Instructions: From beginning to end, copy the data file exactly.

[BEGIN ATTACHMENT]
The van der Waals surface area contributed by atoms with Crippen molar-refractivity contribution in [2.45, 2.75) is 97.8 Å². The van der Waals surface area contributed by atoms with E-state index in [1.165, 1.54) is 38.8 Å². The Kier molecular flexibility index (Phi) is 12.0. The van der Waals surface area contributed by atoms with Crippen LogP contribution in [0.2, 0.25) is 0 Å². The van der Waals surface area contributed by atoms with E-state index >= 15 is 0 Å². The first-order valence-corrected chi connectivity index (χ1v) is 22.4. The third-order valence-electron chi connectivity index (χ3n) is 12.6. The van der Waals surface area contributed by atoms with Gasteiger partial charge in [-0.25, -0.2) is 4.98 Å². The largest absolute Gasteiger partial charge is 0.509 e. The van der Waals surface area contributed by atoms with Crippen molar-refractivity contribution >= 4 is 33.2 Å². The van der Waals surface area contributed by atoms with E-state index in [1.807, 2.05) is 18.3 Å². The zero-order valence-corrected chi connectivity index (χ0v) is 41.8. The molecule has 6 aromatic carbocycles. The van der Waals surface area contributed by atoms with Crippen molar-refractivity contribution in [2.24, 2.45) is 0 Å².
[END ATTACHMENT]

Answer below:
The van der Waals surface area contributed by atoms with Crippen molar-refractivity contribution in [2.45, 2.75) is 97.8 Å². The van der Waals surface area contributed by atoms with E-state index in [1.165, 1.54) is 38.8 Å². The Kier molecular flexibility index (Phi) is 12.0. The van der Waals surface area contributed by atoms with Crippen LogP contribution in [0.2, 0.25) is 0 Å². The van der Waals surface area contributed by atoms with E-state index >= 15 is 0 Å². The first-order valence-corrected chi connectivity index (χ1v) is 22.4. The third-order valence-electron chi connectivity index (χ3n) is 12.6. The van der Waals surface area contributed by atoms with Gasteiger partial charge in [-0.25, -0.2) is 4.98 Å². The largest absolute Gasteiger partial charge is 0.509 e. The van der Waals surface area contributed by atoms with Crippen molar-refractivity contribution >= 4 is 33.2 Å². The van der Waals surface area contributed by atoms with E-state index in [1.807, 2.05) is 18.3 Å². The zero-order valence-corrected chi connectivity index (χ0v) is 41.8. The molecule has 6 aromatic carbocycles. The van der Waals surface area contributed by atoms with Crippen molar-refractivity contribution in [2.24, 2.45) is 0 Å².